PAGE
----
Planets orbiting a small star 35 light-years from Earth in our solar neighborhood would have a dry, oxygen-dominated atmosphere. Webb and Hubble telescopes will be able to confirm whether they meet the conditions for life.
When the world’s most powerful telescope is launched into space this year, scientists will find out whether Earth-sized planets in our “solar neighborhood” have a prerequisite for life: an atmosphere.
These planets orbit an M dwarf, which is the smallest and most common type of star in the galaxy. Currently, scientists do not know how many Earth-like planets orbiting this type of star have the properties necessary to be habitable.
To clarify this question, astronomers from the Universities of California Riverside, Johns Hopkins, Cornell and Chicago, along with scientists from Johns Hopkins University and NASA’s Goddard Space Flight Center, studied whether the soon-to-be-launched James Webb Space Telescope, or the Hubble Space Telescope , which is currently in orbit, is capable of detecting the atmospheres on these planets, according to reports release.
They also modeled what types of atmosphere were likely to exist, if they existed, and how they might be distinguished from one another. The results of this research were published in the Astronomical Journal.
35 light years from Earth
This study focused on the M dwarf star L 98-59, which measures only 8% of the mass of our Sun. Despite its small size, it is only 35 light-years from Earth. Its brightness and relative proximity make it an ideal target for observation.
Soon after M dwarfs form, they go through a phase where they can glow two orders of magnitude brighter than normal. Strong ultraviolet rays during this phase have the ability to dry out the planets orbiting around you, evaporate surface water, and destroy many of the gases in the atmosphere.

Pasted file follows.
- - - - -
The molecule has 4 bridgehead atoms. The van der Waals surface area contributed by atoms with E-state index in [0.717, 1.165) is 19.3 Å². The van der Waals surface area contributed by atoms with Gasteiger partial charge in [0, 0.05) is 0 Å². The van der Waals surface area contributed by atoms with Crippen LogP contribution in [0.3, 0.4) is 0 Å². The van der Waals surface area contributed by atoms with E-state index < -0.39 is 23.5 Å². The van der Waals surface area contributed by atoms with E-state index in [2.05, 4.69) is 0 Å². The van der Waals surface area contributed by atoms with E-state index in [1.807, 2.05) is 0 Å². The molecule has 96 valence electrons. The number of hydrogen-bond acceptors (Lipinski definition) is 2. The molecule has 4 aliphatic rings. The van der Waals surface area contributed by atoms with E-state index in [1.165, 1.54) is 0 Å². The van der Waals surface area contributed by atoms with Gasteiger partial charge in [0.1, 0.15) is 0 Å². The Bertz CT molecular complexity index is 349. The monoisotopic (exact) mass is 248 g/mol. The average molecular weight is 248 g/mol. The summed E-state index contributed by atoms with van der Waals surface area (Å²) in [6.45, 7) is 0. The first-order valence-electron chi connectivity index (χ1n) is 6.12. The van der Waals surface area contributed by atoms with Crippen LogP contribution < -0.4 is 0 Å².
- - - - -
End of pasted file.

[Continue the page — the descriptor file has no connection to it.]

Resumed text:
The researchers modeled four different atmospheric scenarios: one in which the L 98-59 worlds were dominated by water, another in which the atmosphere consisted primarily of hydrogen, and the other with a carbon dioxide atmosphere similar to Venus. Which leaked hydrogen from the atmosphere into space, leaving behind only oxygen and ozone.
They found that the two telescopes can provide complementary information using transit observations, which measure a drop in light that occurs when a planet passes in front of its star.
Planets revolving around L 98-59 are closer to their star than Earth is to the Sun. They complete their orbits in less than a week, making transit observations by telescope faster and more cost-effective than observing other systems where planets are far from their stars.
In this system, Found A planet half the mass of Venus – the lightest exoplanet ever measured using the radial velocity technique – is an ocean world and a potential planet in the habitable zone that could host life, according to research published last June.
Dry air and oxygen
Of the four atmospheric scenarios the researchers considered, they concluded that a dry, oxygen-dominated atmosphere is the most likely to occur for these planets.
Although they may not have atmospheres suitable for life today, these planets could provide important insight into what might happen to Earth under different conditions, and even what might be possible on Earth-like worlds in other parts of the galaxy.
He said that the L 98-59 system was only discovered in 2019, and thanks to this research new information was obtained about its properties, which will be improved, when the Webb telescope is launched later this year.
“We are on the verge of revealing the secrets of a star system that was hidden until very recently,” the researchers say.
New astronomical frontiers
The James Webb Space Telescope is a collaborative space observatory for nearly 17 countries that is jointly built and operated by NASA, the European Space Agency and the Canadian Space Agency, to replace the Hubble and Spitzer telescopes.
JWST will provide unprecedented accuracy and sensitivity, and will enable a wide range of research in the fields of astronomy and cosmology.
One of its main goals is to observe some events and distant objects in the universe, such as the formation of the first galaxies. These types of targets are beyond the scope of current terrestrial and space-based tools.
Its objectives also include studying the formation of stars and planets and obtaining direct images of them outer planets And Novas. New research on the L98-59 system paves the way for these expected discoveries.
L 98-59: Minor planet reference system for future atmospheric characterization. Daria Pedroditska et al. Astronomical Journal, Volume 162, Issue 4. DOI.https://doi.org/10.3847/1538-3881/ac1171